Warner-Discovery board draws criticism for lack of Latinos

AT&T and Discovery on Tuesday unveiled board members to oversee the soon-to-be Warner Bros. Discovery media company, drawing criticism because the two companies immediately failed to include a Latino board member.

“By failing to bring Latino representation to the boardroom, Warner Bros. Discovery is not only missing a crucial opportunity to build bridges with our community, but also shortchanging the next generation of Latino writers, directors and artists in Hollywood and beyond — and also fans around the world,” Brenda Castillo, president of the National Hispanic Media Coalition, said in a statement Tuesday.

The coalition posted an altered image of Warner Bros. Discovery’s logo featuring blue skies and puffy white clouds on Twitter. The group mocked the company’s tagline, “Warner Bros. Discovery … the stuff that dreams are made of,” by inserting the words: “Unless You’re Latino.”

Discovery is making finals to AT&T’s WarnerMedia, preparation absorb the $43-billion merger that was announced in May.

The deal is expected to be complete next month, allowing the New York cable programmer to swallow such storied entertainment assets as HBO, CNN, TBS, Cartoon Network and the Warner Bros. film and TV studio in Burbank. Discovery will combine those properties with its HGTV, Animal Planet, Food Network and Discovery channels and international networks.

As part of the agreement, AT&T had the right to appoint seven board members and Discovery could pick six.

The 13-member board will include five people of color, but no Latinos.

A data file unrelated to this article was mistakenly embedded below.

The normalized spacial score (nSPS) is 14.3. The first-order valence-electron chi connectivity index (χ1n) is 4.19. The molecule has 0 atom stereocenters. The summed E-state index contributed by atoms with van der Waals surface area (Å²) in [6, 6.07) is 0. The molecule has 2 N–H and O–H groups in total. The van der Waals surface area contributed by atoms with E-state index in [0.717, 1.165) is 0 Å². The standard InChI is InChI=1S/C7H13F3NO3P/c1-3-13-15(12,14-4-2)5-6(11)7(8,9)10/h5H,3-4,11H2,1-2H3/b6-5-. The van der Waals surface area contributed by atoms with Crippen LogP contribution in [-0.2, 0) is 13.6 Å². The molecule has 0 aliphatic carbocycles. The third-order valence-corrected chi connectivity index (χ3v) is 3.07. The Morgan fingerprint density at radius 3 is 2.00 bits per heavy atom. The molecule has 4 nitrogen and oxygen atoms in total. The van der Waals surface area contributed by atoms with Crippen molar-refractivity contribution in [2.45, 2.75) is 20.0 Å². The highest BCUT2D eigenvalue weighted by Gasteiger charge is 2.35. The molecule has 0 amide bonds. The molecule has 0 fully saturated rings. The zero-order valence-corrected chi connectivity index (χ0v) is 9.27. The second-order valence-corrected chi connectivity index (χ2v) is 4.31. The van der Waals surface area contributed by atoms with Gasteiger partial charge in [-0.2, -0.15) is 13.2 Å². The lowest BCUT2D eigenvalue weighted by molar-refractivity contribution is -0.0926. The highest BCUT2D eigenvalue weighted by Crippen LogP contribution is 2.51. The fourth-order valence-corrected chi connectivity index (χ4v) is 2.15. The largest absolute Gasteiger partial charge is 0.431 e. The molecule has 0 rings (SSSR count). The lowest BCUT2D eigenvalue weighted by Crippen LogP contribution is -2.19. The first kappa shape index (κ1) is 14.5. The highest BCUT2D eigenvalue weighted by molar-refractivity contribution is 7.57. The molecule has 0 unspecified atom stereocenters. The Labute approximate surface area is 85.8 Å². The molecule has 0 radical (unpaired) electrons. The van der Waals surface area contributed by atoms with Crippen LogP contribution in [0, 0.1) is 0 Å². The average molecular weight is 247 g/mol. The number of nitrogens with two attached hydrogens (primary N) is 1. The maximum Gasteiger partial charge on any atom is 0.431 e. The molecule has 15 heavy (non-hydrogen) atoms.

“While we congratulate these new board members, especially those board members of color, on their appointments, having no Latino representation on the board of the newly combined Warner Bros. Discovery is unacceptable, period,” Castillo said in the statement.

“Consider this: Latinos make up approximately 40% of the population in California — where Warner Brothers was originally founded — but are the least represented at the executive level and board of director positions,” Castillo said.

Representatives of Discovery and AT&T declined to comment.

This month, the National Assn. of Hispanic Journalists blasted WarnerMedia when it announced a lineup for the CNN+ streaming service with no Latino. The company pointed to actress/producer Eva Longoria, who will headline a food and travel show.

On Tuesday, AT&T said it had selected Samuel A. Di Piazza, former global chief executive of PricewaterhouseCoopers International, to serve as board chairman when the new company forms. AT&T shareholders will own 70% of the new company at launch.

Discovery’s longtime chief, David Zaslav, who will become CEO of Warner Bros. Discovery, also claimed a seat on the board.

His mentor, cable mogul John Malone, who is currently the chairman of the Discovery board, will also become a board member of the new entity.

AT&T nominated the five diverse board members, including Debra Lee, former CEO of BET Networks; Li Haslett Chen, chief of commerce platform Narrativ; Paula A. Price, former chief financial officer of Macy’s; Geoffrey Y. Yang, managing director of the private equity firm Redpoint Ventures; and Fazal Merchant, senior advisor to Sixth Street Partners. AT&T also picked Richard W. Fisher, former CEO of the Federal Reserve Bank of Dallas.

In addition to Malone and Zaslav, Discovery added Robert R. Bennett, managing director of Hilltop Investments; and Paul A. Gould, a managing director of the Allen & Co. investment banking firm. Both have served as Discovery directors since 2008.

The Advance/Newhouse Partnership will own more than 8% of the new entity. Advance added its CEO, Steven A. Miron, to the board. He has been a Discovery director since 2008.

Steven O. Newhouse, the co-president of Advance, will also join the board of Warner Bros. Discovery.

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